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Scott has said that he will cooperate fully with local authorities, but The New York Times reported that Houston Police Chief Troy Finner personally spoke to Scott in his trailer and expressed concerns about the energy of the crowd. A Houston police spokesperson did not comment on the conversation to the pending investigation, the Times said.
Lawsuits filed and more expected
Civil rights attorney Ben Crump announced that he’s representing Astroworld victims. He identified one of his clients as Noah Gutierrez and expects to file more suits next week.
“We are hearing horrific accounts of the terror and helplessness people experienced -- the horror of a crushing crowd and the awful trauma of watching people die while trying unsuccessfully to save them,” Crump said in a statement, urging others who suffered “physical or emotional injury” or witnesses to come forward.
Billboard reported that Scott and other organizers of the music festival faced what was believed to be the first lawsuit filed by an injured concertgoer.
Concertgoer Manuel Souza sued Scott, ScoreMore and concert giant Live Nation on Saturday. The lawsuit alleges that the organizers put profit ahead of people and “failed to properly plan and conduct the concert in a safe manner.”
According to the documents, viewed by E! News, Manuel "suffered serious bodily injuries when the uncontrolled crowd at the concert knocked him to the ground and trampled him."
The "plaintiff's injuries were the inevitable and predictable result of defendants' conscious disregard of the extreme risks of harm to concertgoers that had been escalating since hours earlier," the lawsuit states.
In a separate lawsuit, concertgoer Kristian Paredes alleged negligence against Scott, Live Nation, Harris County Sports & Convention Corporation, and the rapper Drake, E! News reported.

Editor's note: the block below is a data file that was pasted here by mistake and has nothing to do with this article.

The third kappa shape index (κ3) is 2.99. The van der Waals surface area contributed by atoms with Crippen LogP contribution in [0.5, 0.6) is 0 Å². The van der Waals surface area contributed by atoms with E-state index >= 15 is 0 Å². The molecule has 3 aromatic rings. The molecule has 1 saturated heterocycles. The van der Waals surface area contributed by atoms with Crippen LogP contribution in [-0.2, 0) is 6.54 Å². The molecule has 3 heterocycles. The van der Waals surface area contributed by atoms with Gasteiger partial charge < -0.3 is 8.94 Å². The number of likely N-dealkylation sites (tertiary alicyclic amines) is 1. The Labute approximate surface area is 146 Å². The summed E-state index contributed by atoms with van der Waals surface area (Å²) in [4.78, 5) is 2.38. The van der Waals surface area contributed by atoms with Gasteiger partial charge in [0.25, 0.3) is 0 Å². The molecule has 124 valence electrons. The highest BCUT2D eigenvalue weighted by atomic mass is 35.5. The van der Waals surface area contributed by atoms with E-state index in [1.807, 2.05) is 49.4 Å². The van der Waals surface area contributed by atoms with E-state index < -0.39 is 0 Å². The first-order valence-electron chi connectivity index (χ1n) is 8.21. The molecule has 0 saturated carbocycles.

Drake allegedly "came on stage alongside Travis Scott and helped incite the crowd," and "the crowd became chaotic and a stampede began leaving eight dead and dozens including Kristian Paredes severely injured."
Concert safety plan
According to the Post, the event organizers created an operational plan in consultation with the Houston police and fire departments. The venue staff at NRG Park said that the executive producer and the festival director had authority to stop the show, but the report did not specify who held those roles.
“The documents showed that seven people identified as being in the event’s “management structure,” but a job title was stated for only a safety and risk director. A separate part of the document that was supposed to specify individuals who could shut down the power and end the show to allow for an evacuation was left blank,” the Post said.
It failed to specifically address crowd surges or mosh pit safety concerns, but it was unclear if the document was the final version of the event operation plan.
The Los Angeles-based Contemporary Services Corp. was responsible for security staff at the festival, USA Today reported, citing county records in Texas. Live Nation Entertainment has been fined or sued for issues ranging from unruly crowds to equipment failures at various venues and concerts in the past.
Day N Vegas Festival canceled
Scott canceled his will not perform at the upcoming Day N Vegas Festival slated for Nov. 13 in Las Vegas, according to Variety, citing unnamed sources who describe the rapper as “too distraught” to take the stage.
The event is a general-admission festival, like Astroworld, where seats are not assigned, leaving people to compete for prime spots. Scott was expected to refund attendees who bought tickets to his Houston concert. Roddy Rich, who performed prior to Scott in Houston said that he will donate his earnings from the festival to the families of those who died, according to Variety. He will perform in Las Vegas. Also scheduled to perform during the festival are hip-hop artists Kendrick Lamar and Tyler the Creator.